The school pupils braved the squally conditions and performed four items as part of the welcome, including the popular song “Hitara Waha Huka” (Hitler, the Frothy Mouthed), “selected because of its wide vogue among the children of the Native Schools. . . . The piece is reminiscent of the cursing song, or kaioraora, and the children render it with the vigour and gusto of their forefathers.”
Ngata wrote to thank Mason in November 1943 on behalf of Ngāti Porou and Te Whānau-a-Apanui for making “possible the representation of Maori School Children from all parts of the North island at the recent Ngarimu Investiture ceremony. It was one of the outstanding features of the gathering, and one from which farreaching [sic] results may accrue. The men to honour whose memory and achievements in this war so many tribes and Pakeha friends cooperated will not have died in vain, if their example and deeds inspire the youth of New Zealand to strive to fulfil their complete obligation as citizens of the British Commonwealth.”
As the Māori-language newspaper, Te Waka Karaitiana, put it:
One part of this hui’s arrangements that is really appreciated is organising to take there children from schools across Aotearoa so they could see, and join in the events of this day, so the reasons for the days activities may be inscribed into their hearts, for them to see the haka, hear the Māori chants, that is, to understand the accomplished and beautiful work of their ancestors, so they may see value in the noble treasures of their Māoritanga.
The event was no doubt inspiring for some. For the girls of Hukarere Maori Girls College,
we will always look back on the celebrations as one of the big events in our lives and we hope that the courage and bravery that bought this coveted honour will be an incentive to us to strive to the best of our abilities to develop whatever is good in us for the honour and uplift of our beloved race.
For the young Home Guardsman, Nolan Raihania, and four of his colleagues, it inspired them to sign up for overseas service.
However, it was also a time of sadness. “Mrs Ngarimu spoke for every mother who had lost a son, when responding to the question, ‘Was she proud of Moana’s Victoria Cross.’ ‘Oh, no,’ she said, ‘I would much rather have my son.’”
Nahau ra, Moana nui a Kiwa,
I roro [riro] mai ai tenei taonga nui,
Titiro mai, e tama, i Tunihia
Ki te iwi, e mihi atu nei.
Image: School children performing “Hitara Waha Huka” during a hui for Te Moananui-a-Kiwa Ngarimu at Ruatoria. Pascoe, John Dobree, 1908-1972 :Photographic albums, prints and negatives. Ref: 1/4-000690-F. Alexander Turnbull Library, Wellington, New Zealand. /records/22769207
Video of members of Māori Battalion performing, including Hitara Wahahuka (Hitler Throthy Mouth): https://www.youtube.com/watch?v=hfsyXFXoWZI
Video from a 1943 newsreel of the V.C. Investiture: https://www.youtube.com/watch?v=Bwpxxa-nLsg
Documentary on Ngārimu’s life and exploits:
Nolan Raihania - Anzac Day 1 hour Special 2013 Waka Huia.
Waka Huia profiles Nolan Raihania who fought for his country, returned and started a family, became a leader in his community and oversaw the winding up of the 28th Maori Battalion association as its last president.
 For a biography of Ngārimu, see: https://teara.govt.nz/en/biographies/5n9/ngarimu-te-moananui-a-kiwa.
 N.Z.E.F. Times, 11 October 1943, p.3. Depending on the source, the number of attendees sits between eight and ten thousand.
 Census and Statistics Dept, Population Census, 1945. Vol.III—Maori Census (Wellington, 1950), p.5. Ruatōria’s population increased immediately after war, with 2200 ration books issued at the town’s post office in 1946. Gisborne Herald, 9 October 1946, p.6.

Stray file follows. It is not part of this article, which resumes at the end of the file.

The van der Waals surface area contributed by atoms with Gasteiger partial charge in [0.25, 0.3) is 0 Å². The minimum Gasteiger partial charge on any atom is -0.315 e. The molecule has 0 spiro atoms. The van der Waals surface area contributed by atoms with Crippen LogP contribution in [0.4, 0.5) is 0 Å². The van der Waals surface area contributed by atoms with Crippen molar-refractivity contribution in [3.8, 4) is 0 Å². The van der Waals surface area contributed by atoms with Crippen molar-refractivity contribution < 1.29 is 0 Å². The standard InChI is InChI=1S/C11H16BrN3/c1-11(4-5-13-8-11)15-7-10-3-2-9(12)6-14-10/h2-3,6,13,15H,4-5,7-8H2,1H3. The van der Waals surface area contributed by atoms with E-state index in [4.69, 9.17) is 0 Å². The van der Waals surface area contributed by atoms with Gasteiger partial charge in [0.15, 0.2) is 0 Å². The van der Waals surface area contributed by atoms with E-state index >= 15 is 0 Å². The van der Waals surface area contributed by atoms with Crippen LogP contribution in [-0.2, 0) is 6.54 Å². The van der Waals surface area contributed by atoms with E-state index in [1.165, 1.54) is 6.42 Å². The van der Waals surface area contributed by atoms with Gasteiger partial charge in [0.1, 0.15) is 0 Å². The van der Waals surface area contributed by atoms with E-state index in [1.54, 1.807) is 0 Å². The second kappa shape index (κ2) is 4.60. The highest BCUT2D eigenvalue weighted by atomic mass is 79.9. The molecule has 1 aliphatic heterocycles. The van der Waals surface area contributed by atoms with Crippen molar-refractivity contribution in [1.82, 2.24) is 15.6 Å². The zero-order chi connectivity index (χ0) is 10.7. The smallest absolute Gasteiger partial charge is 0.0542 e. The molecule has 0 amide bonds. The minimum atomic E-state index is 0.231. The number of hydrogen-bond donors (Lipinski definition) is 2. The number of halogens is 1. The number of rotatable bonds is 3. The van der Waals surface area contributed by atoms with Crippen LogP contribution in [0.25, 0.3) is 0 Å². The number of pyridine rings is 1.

041 – The Price of Citizenship – Material for Second Edition, MS-Papers-6919-0235, & 043 – VC Celebrations – Ruatoria 1943, MS-Papers-6919-0238. Ngata, Apirana Turupa (Sir), 1874-1959: Papers. Alexander Turnbull Library, Wellington. See also Wartime administrative Arrangements – Award of Victoria Cross to 2/Lt. Moana-nui-a-Kiwa-Ngarimu – Celebrations at Ruatoria – Train arrangements and official party, IA1 3051, Archives New Zealand, Wellington.
 Te Karere, November 1943, inside back cover.
 Memo, Col. H.M. Foster, Central Military District to HQ, Northern Military Headquarters, 31 August 1943. MS-Papers-6919-0238.
 Apirana T. Ngata, The Price of Citizenship: Ngarimu, V.C. (Wellington: Whitcombe and Tombs, 1943).
 See Souvenir of the Ngarimu Victoria Cross investiture meeting and reception to His Excellency the Governor-General Sir Cyril Newall, G.C.B., O.M., G.C.M.G., C.B.E., A.M., Whakarua Park, Ruatoria, East Coast, 6 October, 1943 : programme & texts of items (Wellington: Whitcombe and Tombs, 1943); and Supplement to the Souvenir Programme (Gisborne: Gisborne Herald, 1943).
 Letter, A.T. Ngata to Minister of Education, 22 July 1943. MS-Papers-6919-0238.
 Memo, Minister of Education to Director Education, 10 September 1943. E2 584, Archives New Zealand, Wellington.
 Scholarships – Bursaries etc. Ngarimu V.C. [Victoria Cross] and 28th Maori Battalion Scholarship Fund, E2 584, Archives New Zealand, Wellington.
 Circular, Director of Education to Headteachers of Native Schools, North Auckland, 16 September 1943. E2 584, Archives New Zealand, Wellington.
 Souvenir, pp.6-7. Supplement, n.p.
 Letter, A.T. Ngata to Minister of Education, 18 November 1943. E2 584, Archives New Zealand, Wellington.
 Te Waka Karaitiana, October 1943, p.130. “Ko tetahi wahi o te whakahaere o tenei hui e tino whakamihia ana ko te whakaritenga kia mauria atu etahi tamariki o nga whare kura katoa puta noa a Aotearoa kia kite ai ratou, kia uru hoki ratou ki nga whakahaere o tenei ra, kia tuhituhia rawatia hoki ki roto i nga papa o o ratou ngakau te tikanga o nga mahi o taua ra, kia kite ratou o nga haka, kia rongo ai ratou ki nga patere Maori, ara kia mohio ai ratou ki nga mahi tohunga, ki nga mahi ataahua o o ratou tipuna, kia wariu ai ratou i nga taonga rangatira o to ratou Maoritanga.”
 Letter, Wai Te Weehi (on behalf of the pupils of Hukarere Māori Girls’ College) to Minister of Education, 11 October 1943. E2 584, Archives New Zealand, Wellington.
 Nolan Raihania, “He Raumahara: He Toa nā Tūmataenga”, Pīpīwharauroa / Tūranganui-ā-Kiwa, April 2015, p.4.
 Monty Soutar, “Te Pakanga Nui o Mua: 28th Māori Battalion Association Closure”, Pīpīwharauroa / Tūranganui-ā-Kiwa, January 2013, p.12.
 Supplement, n.p.